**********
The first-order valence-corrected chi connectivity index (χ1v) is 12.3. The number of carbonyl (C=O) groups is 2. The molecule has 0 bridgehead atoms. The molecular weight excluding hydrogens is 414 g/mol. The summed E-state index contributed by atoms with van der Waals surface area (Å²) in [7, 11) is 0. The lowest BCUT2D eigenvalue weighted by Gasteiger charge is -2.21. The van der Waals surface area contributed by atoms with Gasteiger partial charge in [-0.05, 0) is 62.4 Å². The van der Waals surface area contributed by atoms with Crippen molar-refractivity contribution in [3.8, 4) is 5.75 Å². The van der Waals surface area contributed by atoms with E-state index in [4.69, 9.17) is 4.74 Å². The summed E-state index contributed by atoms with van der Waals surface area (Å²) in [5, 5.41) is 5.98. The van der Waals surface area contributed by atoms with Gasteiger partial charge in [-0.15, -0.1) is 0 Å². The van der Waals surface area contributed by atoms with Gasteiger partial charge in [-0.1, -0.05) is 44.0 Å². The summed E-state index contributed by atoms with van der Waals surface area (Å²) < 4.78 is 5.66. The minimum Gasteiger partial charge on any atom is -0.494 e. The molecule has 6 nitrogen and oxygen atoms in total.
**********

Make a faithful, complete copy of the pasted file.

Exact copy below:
The first-order valence-corrected chi connectivity index (χ1v) is 12.3. The number of carbonyl (C=O) groups is 2. The molecule has 0 bridgehead atoms. The molecular weight excluding hydrogens is 414 g/mol. The summed E-state index contributed by atoms with van der Waals surface area (Å²) in [7, 11) is 0. The lowest BCUT2D eigenvalue weighted by Gasteiger charge is -2.21. The van der Waals surface area contributed by atoms with Gasteiger partial charge in [-0.05, 0) is 62.4 Å². The van der Waals surface area contributed by atoms with Crippen molar-refractivity contribution in [3.8, 4) is 5.75 Å². The van der Waals surface area contributed by atoms with E-state index in [4.69, 9.17) is 4.74 Å². The summed E-state index contributed by atoms with van der Waals surface area (Å²) in [5, 5.41) is 5.98. The van der Waals surface area contributed by atoms with Gasteiger partial charge in [-0.15, -0.1) is 0 Å². The van der Waals surface area contributed by atoms with Gasteiger partial charge in [-0.1, -0.05) is 44.0 Å². The summed E-state index contributed by atoms with van der Waals surface area (Å²) < 4.78 is 5.66. The minimum Gasteiger partial charge on any atom is -0.494 e. The molecule has 6 nitrogen and oxygen atoms in total.